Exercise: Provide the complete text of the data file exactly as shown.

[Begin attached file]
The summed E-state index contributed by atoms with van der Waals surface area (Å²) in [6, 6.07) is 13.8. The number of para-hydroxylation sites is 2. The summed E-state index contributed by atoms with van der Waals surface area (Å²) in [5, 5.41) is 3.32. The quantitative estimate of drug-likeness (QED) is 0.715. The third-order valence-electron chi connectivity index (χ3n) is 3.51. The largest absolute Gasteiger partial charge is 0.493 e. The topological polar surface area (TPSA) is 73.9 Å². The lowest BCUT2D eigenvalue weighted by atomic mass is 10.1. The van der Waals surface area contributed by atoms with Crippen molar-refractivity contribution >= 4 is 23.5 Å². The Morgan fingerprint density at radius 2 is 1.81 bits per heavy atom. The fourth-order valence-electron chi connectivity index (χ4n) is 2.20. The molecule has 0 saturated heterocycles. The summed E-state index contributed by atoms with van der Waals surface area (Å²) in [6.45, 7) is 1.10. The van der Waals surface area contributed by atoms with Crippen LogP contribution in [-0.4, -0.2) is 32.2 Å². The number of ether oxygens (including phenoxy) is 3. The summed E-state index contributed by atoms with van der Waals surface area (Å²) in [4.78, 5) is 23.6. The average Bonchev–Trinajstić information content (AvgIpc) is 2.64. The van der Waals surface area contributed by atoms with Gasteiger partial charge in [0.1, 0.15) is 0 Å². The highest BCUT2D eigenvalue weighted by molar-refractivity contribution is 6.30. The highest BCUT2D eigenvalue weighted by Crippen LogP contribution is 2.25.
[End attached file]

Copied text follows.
The summed E-state index contributed by atoms with van der Waals surface area (Å²) in [6, 6.07) is 13.8. The number of para-hydroxylation sites is 2. The summed E-state index contributed by atoms with van der Waals surface area (Å²) in [5, 5.41) is 3.32. The quantitative estimate of drug-likeness (QED) is 0.715. The third-order valence-electron chi connectivity index (χ3n) is 3.51. The largest absolute Gasteiger partial charge is 0.493 e. The topological polar surface area (TPSA) is 73.9 Å². The lowest BCUT2D eigenvalue weighted by atomic mass is 10.1. The van der Waals surface area contributed by atoms with Crippen molar-refractivity contribution >= 4 is 23.5 Å². The Morgan fingerprint density at radius 2 is 1.81 bits per heavy atom. The fourth-order valence-electron chi connectivity index (χ4n) is 2.20. The molecule has 0 saturated heterocycles. The summed E-state index contributed by atoms with van der Waals surface area (Å²) in [6.45, 7) is 1.10. The van der Waals surface area contributed by atoms with Crippen LogP contribution in [-0.4, -0.2) is 32.2 Å². The number of ether oxygens (including phenoxy) is 3. The summed E-state index contributed by atoms with van der Waals surface area (Å²) in [4.78, 5) is 23.6. The average Bonchev–Trinajstić information content (AvgIpc) is 2.64. The van der Waals surface area contributed by atoms with Gasteiger partial charge in [0.1, 0.15) is 0 Å². The highest BCUT2D eigenvalue weighted by molar-refractivity contribution is 6.30. The highest BCUT2D eigenvalue weighted by Crippen LogP contribution is 2.25.